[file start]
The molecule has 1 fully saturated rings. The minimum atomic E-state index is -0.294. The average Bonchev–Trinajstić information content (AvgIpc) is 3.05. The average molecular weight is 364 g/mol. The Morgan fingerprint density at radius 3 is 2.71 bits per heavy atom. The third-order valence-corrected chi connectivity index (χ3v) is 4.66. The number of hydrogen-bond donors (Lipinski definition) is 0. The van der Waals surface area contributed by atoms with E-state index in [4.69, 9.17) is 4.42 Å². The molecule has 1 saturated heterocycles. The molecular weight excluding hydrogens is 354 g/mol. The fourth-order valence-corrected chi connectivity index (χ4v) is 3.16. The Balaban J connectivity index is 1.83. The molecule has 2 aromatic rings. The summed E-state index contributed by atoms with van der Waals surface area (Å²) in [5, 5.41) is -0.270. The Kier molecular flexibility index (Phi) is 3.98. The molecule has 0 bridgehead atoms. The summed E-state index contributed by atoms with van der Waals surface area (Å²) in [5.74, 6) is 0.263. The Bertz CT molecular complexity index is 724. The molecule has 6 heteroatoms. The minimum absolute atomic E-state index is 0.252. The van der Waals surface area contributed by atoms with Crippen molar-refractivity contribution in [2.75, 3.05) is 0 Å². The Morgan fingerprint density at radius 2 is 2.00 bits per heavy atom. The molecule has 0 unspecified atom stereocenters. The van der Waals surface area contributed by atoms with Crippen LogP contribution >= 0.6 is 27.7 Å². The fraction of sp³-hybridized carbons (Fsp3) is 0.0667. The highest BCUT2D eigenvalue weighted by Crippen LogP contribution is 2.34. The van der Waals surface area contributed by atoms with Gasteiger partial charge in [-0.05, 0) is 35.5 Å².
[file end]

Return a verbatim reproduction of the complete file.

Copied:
The molecule has 1 fully saturated rings. The minimum atomic E-state index is -0.294. The average Bonchev–Trinajstić information content (AvgIpc) is 3.05. The average molecular weight is 364 g/mol. The Morgan fingerprint density at radius 3 is 2.71 bits per heavy atom. The third-order valence-corrected chi connectivity index (χ3v) is 4.66. The number of hydrogen-bond donors (Lipinski definition) is 0. The van der Waals surface area contributed by atoms with E-state index in [4.69, 9.17) is 4.42 Å². The molecule has 1 saturated heterocycles. The molecular weight excluding hydrogens is 354 g/mol. The fourth-order valence-corrected chi connectivity index (χ4v) is 3.16. The Balaban J connectivity index is 1.83. The molecule has 2 aromatic rings. The summed E-state index contributed by atoms with van der Waals surface area (Å²) in [5, 5.41) is -0.270. The Kier molecular flexibility index (Phi) is 3.98. The molecule has 0 bridgehead atoms. The summed E-state index contributed by atoms with van der Waals surface area (Å²) in [5.74, 6) is 0.263. The Bertz CT molecular complexity index is 724. The molecule has 6 heteroatoms. The minimum absolute atomic E-state index is 0.252. The van der Waals surface area contributed by atoms with Crippen molar-refractivity contribution in [2.75, 3.05) is 0 Å². The Morgan fingerprint density at radius 2 is 2.00 bits per heavy atom. The molecule has 0 unspecified atom stereocenters. The van der Waals surface area contributed by atoms with Crippen LogP contribution >= 0.6 is 27.7 Å². The fraction of sp³-hybridized carbons (Fsp3) is 0.0667. The highest BCUT2D eigenvalue weighted by Crippen LogP contribution is 2.34. The van der Waals surface area contributed by atoms with Gasteiger partial charge in [-0.05, 0) is 35.5 Å².